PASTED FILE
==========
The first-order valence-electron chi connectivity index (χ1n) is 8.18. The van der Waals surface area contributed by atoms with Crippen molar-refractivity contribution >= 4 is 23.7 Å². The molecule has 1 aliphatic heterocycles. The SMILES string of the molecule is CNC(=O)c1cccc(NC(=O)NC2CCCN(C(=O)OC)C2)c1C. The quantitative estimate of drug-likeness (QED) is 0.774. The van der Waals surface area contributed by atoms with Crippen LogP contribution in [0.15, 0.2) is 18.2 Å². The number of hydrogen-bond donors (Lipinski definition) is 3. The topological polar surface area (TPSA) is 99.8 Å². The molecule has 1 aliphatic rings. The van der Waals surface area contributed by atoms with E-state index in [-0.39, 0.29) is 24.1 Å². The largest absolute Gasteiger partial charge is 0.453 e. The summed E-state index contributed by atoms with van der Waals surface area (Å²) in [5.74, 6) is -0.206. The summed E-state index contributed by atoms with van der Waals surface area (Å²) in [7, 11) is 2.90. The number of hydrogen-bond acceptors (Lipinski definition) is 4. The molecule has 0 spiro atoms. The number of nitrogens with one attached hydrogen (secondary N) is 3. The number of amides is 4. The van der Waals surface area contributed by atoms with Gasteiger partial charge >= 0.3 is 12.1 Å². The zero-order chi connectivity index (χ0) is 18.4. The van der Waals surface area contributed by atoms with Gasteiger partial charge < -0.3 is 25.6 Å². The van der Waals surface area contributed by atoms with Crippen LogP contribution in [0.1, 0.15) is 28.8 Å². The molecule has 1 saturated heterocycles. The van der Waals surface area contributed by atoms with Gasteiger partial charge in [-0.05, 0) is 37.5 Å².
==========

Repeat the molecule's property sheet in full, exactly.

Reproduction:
The first-order valence-electron chi connectivity index (χ1n) is 8.18. The van der Waals surface area contributed by atoms with Crippen molar-refractivity contribution >= 4 is 23.7 Å². The molecule has 1 aliphatic heterocycles. The SMILES string of the molecule is CNC(=O)c1cccc(NC(=O)NC2CCCN(C(=O)OC)C2)c1C. The quantitative estimate of drug-likeness (QED) is 0.774. The van der Waals surface area contributed by atoms with Crippen LogP contribution in [0.15, 0.2) is 18.2 Å². The number of hydrogen-bond donors (Lipinski definition) is 3. The topological polar surface area (TPSA) is 99.8 Å². The molecule has 1 aliphatic rings. The van der Waals surface area contributed by atoms with E-state index in [-0.39, 0.29) is 24.1 Å². The largest absolute Gasteiger partial charge is 0.453 e. The summed E-state index contributed by atoms with van der Waals surface area (Å²) in [5.74, 6) is -0.206. The summed E-state index contributed by atoms with van der Waals surface area (Å²) in [7, 11) is 2.90. The number of hydrogen-bond acceptors (Lipinski definition) is 4. The molecule has 0 spiro atoms. The number of nitrogens with one attached hydrogen (secondary N) is 3. The number of amides is 4. The van der Waals surface area contributed by atoms with Gasteiger partial charge >= 0.3 is 12.1 Å². The zero-order chi connectivity index (χ0) is 18.4. The van der Waals surface area contributed by atoms with Gasteiger partial charge < -0.3 is 25.6 Å². The van der Waals surface area contributed by atoms with Crippen LogP contribution in [0.1, 0.15) is 28.8 Å². The molecule has 1 saturated heterocycles. The van der Waals surface area contributed by atoms with Gasteiger partial charge in [-0.05, 0) is 37.5 Å².